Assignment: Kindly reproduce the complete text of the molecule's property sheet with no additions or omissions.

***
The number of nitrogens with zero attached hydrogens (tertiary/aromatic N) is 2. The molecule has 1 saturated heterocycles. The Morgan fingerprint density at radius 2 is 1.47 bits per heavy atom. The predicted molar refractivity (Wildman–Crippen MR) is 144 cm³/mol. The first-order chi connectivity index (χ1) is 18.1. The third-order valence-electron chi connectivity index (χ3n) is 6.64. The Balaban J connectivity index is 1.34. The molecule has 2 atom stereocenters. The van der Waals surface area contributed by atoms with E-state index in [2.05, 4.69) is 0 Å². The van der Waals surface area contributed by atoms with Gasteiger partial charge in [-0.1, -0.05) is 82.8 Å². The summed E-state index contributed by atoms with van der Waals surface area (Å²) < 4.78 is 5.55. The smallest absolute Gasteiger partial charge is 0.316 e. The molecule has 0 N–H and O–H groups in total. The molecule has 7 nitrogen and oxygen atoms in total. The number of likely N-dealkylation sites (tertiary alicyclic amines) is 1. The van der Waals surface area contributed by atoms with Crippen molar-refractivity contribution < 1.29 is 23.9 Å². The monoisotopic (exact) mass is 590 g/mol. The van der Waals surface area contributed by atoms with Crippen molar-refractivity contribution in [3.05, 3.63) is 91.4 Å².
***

The number of nitrogens with zero attached hydrogens (tertiary/aromatic N) is 2. The molecule has 1 saturated heterocycles. The Morgan fingerprint density at radius 2 is 1.47 bits per heavy atom. The predicted molar refractivity (Wildman–Crippen MR) is 144 cm³/mol. The first-order chi connectivity index (χ1) is 18.1. The third-order valence-electron chi connectivity index (χ3n) is 6.64. The Balaban J connectivity index is 1.34. The molecule has 2 atom stereocenters. The van der Waals surface area contributed by atoms with E-state index in [2.05, 4.69) is 0 Å². The van der Waals surface area contributed by atoms with Gasteiger partial charge in [-0.1, -0.05) is 82.8 Å². The summed E-state index contributed by atoms with van der Waals surface area (Å²) < 4.78 is 5.55. The smallest absolute Gasteiger partial charge is 0.316 e. The molecule has 0 N–H and O–H groups in total. The molecule has 7 nitrogen and oxygen atoms in total. The number of likely N-dealkylation sites (tertiary alicyclic amines) is 1. The van der Waals surface area contributed by atoms with Crippen molar-refractivity contribution < 1.29 is 23.9 Å². The monoisotopic (exact) mass is 590 g/mol. The van der Waals surface area contributed by atoms with Crippen molar-refractivity contribution in [3.05, 3.63) is 91.4 Å².